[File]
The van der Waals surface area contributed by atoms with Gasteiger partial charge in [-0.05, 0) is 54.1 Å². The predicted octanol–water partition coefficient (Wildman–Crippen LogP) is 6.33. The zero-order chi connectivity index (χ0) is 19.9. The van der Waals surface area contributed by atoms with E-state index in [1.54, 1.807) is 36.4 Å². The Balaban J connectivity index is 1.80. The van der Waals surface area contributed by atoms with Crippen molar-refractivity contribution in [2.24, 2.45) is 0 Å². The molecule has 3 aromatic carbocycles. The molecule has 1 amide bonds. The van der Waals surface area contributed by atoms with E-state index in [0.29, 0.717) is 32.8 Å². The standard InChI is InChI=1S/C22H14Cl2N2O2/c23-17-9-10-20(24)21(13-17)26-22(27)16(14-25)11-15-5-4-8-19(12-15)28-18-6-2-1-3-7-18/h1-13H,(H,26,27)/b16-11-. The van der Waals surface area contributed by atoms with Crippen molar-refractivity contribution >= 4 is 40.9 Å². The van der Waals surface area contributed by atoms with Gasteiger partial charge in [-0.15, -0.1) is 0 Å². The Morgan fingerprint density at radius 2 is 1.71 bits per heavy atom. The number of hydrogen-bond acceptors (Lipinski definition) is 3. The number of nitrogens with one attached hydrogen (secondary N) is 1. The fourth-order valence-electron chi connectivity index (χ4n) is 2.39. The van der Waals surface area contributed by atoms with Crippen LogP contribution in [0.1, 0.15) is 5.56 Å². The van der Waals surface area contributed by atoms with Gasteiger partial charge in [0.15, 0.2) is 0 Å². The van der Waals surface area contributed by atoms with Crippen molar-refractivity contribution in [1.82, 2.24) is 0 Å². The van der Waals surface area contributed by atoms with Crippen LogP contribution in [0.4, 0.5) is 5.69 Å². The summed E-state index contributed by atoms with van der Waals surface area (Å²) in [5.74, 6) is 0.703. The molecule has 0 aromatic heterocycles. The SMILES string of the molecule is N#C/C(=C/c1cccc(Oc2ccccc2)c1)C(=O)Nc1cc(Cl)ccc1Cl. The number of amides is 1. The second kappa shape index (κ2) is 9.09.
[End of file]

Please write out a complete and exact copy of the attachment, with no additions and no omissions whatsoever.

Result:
The van der Waals surface area contributed by atoms with Gasteiger partial charge in [-0.05, 0) is 54.1 Å². The predicted octanol–water partition coefficient (Wildman–Crippen LogP) is 6.33. The zero-order chi connectivity index (χ0) is 19.9. The van der Waals surface area contributed by atoms with E-state index in [1.54, 1.807) is 36.4 Å². The Balaban J connectivity index is 1.80. The van der Waals surface area contributed by atoms with Crippen molar-refractivity contribution in [2.24, 2.45) is 0 Å². The molecule has 3 aromatic carbocycles. The molecule has 1 amide bonds. The van der Waals surface area contributed by atoms with E-state index in [0.29, 0.717) is 32.8 Å². The standard InChI is InChI=1S/C22H14Cl2N2O2/c23-17-9-10-20(24)21(13-17)26-22(27)16(14-25)11-15-5-4-8-19(12-15)28-18-6-2-1-3-7-18/h1-13H,(H,26,27)/b16-11-. The van der Waals surface area contributed by atoms with Crippen molar-refractivity contribution >= 4 is 40.9 Å². The van der Waals surface area contributed by atoms with Gasteiger partial charge in [-0.15, -0.1) is 0 Å². The Morgan fingerprint density at radius 2 is 1.71 bits per heavy atom. The number of hydrogen-bond acceptors (Lipinski definition) is 3. The number of nitrogens with one attached hydrogen (secondary N) is 1. The fourth-order valence-electron chi connectivity index (χ4n) is 2.39. The van der Waals surface area contributed by atoms with Crippen LogP contribution in [0.1, 0.15) is 5.56 Å². The van der Waals surface area contributed by atoms with Gasteiger partial charge in [0.15, 0.2) is 0 Å². The van der Waals surface area contributed by atoms with Crippen molar-refractivity contribution in [1.82, 2.24) is 0 Å². The van der Waals surface area contributed by atoms with Crippen LogP contribution in [0.4, 0.5) is 5.69 Å². The summed E-state index contributed by atoms with van der Waals surface area (Å²) in [5.74, 6) is 0.703. The molecule has 0 aromatic heterocycles. The SMILES string of the molecule is N#C/C(=C/c1cccc(Oc2ccccc2)c1)C(=O)Nc1cc(Cl)ccc1Cl. The number of amides is 1. The second kappa shape index (κ2) is 9.09.